Now consider our current situation. Our efforts to "democratize" the middle east sends the message that we value their lives and that we want to improve them. This may be a very "Christian" thing to do but it will not have the desired effect. It tells them we value them and at the same time it is a message of imperialism. This is an invitation for them to attack us further. From my perspective, they need to sort out their own civilization. All we can hope to do is make it clear that if they want to mess with us they will cease to exist.
To those suggesting a large scale U.S. nuclear attack, forget it. I don't see any American military or civilian leadership ordering such an attack. Nuke whom? For what reason? At this point, I see our only hope of avoiding a world wide catastrophe is to carry out a conventional attack against all Saudi and Iranian oil installations. Complete devastation of their economies. They think that they can do whatever they want since we are dependent on their oil. Such an attack on our part would shatter their world view and force them to rethink their approach to the west. In addtion, it would force us to change our energy infrastructure.

P.S. yes I know this would cause us great hardship. However, that is part of the point, they don't think we could handle it. Lastly, you'd be surprised how adaptive capitalism can be when it really has to. Alternative energy sources would pop up all over the place.

a from l: with all due respect I don't think you get this "mass death" thing. You don't set off a 10 mega-ton air burst AFTER giving an evacuation notice. What the heck is the point?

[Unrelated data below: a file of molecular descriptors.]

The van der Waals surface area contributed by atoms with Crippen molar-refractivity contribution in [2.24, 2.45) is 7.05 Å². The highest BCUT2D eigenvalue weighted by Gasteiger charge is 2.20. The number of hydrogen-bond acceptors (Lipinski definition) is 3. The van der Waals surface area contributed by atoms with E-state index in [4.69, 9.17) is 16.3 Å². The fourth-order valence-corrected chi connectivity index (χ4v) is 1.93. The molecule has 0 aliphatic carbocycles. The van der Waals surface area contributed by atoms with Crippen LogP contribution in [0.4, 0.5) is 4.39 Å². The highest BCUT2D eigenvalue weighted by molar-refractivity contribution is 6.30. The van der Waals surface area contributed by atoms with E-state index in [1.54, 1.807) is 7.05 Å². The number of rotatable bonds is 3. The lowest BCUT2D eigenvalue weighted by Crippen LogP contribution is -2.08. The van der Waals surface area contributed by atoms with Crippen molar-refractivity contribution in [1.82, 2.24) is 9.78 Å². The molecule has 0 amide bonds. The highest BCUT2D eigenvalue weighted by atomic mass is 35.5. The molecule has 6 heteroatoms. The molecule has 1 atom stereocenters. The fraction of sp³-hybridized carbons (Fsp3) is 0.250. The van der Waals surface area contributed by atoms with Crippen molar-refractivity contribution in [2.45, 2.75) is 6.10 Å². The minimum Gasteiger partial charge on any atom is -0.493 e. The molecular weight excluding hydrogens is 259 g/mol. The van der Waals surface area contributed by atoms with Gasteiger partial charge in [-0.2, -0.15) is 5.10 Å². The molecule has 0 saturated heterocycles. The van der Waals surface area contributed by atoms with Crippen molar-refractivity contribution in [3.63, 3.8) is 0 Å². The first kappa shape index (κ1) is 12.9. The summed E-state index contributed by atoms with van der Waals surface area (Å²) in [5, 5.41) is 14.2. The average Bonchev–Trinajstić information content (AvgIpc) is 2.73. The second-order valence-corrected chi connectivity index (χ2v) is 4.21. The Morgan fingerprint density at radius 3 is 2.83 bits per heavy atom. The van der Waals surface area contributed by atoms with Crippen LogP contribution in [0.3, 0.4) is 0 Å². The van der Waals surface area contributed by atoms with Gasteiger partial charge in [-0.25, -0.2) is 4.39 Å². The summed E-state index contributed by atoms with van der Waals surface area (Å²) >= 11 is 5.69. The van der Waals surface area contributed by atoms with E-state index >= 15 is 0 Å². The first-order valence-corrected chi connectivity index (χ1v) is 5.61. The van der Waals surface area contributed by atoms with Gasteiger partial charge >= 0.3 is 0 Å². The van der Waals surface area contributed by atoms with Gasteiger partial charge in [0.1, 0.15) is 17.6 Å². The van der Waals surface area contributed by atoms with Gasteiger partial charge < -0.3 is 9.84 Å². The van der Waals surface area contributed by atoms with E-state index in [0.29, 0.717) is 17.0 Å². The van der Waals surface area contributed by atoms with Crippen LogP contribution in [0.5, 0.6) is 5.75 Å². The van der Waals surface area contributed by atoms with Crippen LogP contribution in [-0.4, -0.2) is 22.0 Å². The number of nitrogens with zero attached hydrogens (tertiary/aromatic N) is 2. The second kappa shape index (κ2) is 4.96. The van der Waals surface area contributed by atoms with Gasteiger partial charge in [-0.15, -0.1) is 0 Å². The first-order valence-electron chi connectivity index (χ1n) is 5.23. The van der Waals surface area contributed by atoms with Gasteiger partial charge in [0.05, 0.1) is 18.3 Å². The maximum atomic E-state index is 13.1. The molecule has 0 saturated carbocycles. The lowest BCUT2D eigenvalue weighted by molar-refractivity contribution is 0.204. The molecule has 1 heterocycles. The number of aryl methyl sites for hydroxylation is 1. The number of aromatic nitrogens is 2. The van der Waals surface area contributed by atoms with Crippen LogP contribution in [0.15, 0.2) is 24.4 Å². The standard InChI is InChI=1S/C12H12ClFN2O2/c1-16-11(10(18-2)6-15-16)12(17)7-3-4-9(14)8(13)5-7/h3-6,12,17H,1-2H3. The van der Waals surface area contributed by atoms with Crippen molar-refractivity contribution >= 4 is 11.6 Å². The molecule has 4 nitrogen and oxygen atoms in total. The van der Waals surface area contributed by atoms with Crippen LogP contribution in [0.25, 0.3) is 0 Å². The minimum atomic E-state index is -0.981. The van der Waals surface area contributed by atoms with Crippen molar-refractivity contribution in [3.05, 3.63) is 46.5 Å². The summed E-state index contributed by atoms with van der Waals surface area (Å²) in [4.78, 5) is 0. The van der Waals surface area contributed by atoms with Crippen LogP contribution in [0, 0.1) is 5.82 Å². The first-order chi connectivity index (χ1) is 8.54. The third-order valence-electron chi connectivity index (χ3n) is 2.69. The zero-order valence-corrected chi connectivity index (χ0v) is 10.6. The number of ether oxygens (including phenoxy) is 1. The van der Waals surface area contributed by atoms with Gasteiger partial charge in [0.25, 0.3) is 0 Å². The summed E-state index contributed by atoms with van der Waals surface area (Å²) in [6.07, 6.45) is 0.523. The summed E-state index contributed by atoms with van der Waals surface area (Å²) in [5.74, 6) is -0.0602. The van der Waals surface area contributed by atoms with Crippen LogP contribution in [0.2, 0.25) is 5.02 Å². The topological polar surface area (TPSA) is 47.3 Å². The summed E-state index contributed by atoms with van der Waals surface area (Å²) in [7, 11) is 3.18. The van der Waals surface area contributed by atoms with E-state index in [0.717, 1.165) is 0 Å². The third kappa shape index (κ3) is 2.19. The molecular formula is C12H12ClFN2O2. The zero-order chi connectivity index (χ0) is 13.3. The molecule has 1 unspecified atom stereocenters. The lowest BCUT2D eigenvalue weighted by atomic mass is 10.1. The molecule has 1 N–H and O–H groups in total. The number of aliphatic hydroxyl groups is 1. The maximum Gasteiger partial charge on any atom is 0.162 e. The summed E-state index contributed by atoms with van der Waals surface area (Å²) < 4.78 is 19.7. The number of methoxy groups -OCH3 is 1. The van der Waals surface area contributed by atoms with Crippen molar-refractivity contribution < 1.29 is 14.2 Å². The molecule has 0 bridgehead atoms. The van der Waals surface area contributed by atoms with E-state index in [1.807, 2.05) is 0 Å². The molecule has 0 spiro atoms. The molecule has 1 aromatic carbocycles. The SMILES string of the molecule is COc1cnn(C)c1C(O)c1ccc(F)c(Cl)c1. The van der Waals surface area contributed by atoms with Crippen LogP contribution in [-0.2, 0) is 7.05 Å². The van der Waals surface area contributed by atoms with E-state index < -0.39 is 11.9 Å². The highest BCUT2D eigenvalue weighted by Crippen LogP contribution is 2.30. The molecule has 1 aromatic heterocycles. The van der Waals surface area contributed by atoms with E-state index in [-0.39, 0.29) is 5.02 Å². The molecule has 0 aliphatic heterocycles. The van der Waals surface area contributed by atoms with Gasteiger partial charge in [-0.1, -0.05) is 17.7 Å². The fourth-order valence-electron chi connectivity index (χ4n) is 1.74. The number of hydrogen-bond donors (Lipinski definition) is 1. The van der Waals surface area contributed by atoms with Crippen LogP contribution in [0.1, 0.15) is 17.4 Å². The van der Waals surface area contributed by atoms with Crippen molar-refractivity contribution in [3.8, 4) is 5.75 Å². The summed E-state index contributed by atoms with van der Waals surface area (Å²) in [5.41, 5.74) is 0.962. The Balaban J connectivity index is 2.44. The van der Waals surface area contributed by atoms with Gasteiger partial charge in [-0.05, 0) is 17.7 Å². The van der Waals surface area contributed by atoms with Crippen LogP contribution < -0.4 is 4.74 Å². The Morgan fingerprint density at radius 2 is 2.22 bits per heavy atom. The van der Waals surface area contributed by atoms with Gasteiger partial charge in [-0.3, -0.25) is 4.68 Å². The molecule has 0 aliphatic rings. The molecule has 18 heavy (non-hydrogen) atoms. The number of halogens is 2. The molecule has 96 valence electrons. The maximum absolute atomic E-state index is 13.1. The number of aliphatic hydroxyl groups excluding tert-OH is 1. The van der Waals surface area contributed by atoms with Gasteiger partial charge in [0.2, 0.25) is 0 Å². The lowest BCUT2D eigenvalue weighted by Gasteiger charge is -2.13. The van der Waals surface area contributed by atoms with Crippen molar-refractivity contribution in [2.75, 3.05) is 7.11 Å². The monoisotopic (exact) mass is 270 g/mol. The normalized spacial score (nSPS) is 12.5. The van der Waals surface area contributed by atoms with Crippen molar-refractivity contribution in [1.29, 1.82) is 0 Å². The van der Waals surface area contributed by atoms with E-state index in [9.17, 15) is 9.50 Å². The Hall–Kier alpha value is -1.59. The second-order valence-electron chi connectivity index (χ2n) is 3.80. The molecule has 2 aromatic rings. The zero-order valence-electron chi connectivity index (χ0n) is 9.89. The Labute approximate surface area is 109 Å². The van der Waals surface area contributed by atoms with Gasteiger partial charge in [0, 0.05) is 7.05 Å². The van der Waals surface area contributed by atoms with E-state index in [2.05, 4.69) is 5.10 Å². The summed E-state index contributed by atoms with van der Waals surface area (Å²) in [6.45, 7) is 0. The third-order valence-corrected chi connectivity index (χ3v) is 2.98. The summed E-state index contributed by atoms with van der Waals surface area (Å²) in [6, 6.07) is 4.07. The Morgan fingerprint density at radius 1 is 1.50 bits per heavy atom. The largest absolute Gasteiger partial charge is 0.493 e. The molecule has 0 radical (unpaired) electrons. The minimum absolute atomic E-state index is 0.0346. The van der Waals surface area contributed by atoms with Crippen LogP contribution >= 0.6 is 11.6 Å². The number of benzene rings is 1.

TM Lutas: yes, when Ataturk came to power he publicly hanged all the imams that didn't agree with him. Short term it worked. Turkey today, however, is alot less secular than we would like to believe. The other problem with your approach is that there always seems to be an imam somewhere who can issue any fatwa he likes. And if you want to "control" an imam, are you will to kidnap his wife and kids and throw one of them off a building. If you are not willing to use Saddam-level brutality then that approach won't work either.

Very interesting commentary gentlemen. I am going to address this further, but first:

a from l: I'm kind of thinking that Ansar Hezbollah thugs and the Pasdaran would be herding human shields in to Qom at gunpoint but there would probably be no lack of volunteers if the Grand Ayatollahs were promising paradise. In the end we have to accept that we will be inflicting mass casualties in response to a nuclear attack. The Ummah is at least as responsible for the antics of the Islamist radicals as the hapless Russian people were for the actions of the Soviet Government

TM Lutas: Agreed on the Saudi "nuclear Fatwa" scholar. He should have been made an example of by now.

You're certainly correct that such a " War of Fatwas" would put a dent in al Qaida's ability to recruit and their image in the public opinion of the Muslim world. Unfortunately it would not be as restraining for the Salafist extremists as a Grand Ayatollah's Fatwa would be for their radical shiite counterparts due to Sunni Islam's " horizontal" nature but this would certainly help. As of yet we have not provided these scholars with the proper motivation to issue such proclamations.

Barnabus: More or less I postulate a massive response if the United States is without normal executive leadership (DC is nuked) and our nuclear contingency plans are implemented by our strategic nuclear forces. For doctrinal purposes I do not believe the promise of a surgical nuclear strike will cut it in terms of effective deterrence. The costs are just not high enough to impress and daunt Islamist zealots
Barnabus - Turkey may be less secular than generally thought but look at the calendar, it's a temporary patch that's held almost a century. That's long term enough for me. Unlike Ataturk, the result we should strive for is not secularism, but the ability to argue for peace without death hanging over your head and for those who argue for war to be treated seriously. Over time, such a policy is very likely to change Islam to something much more livable.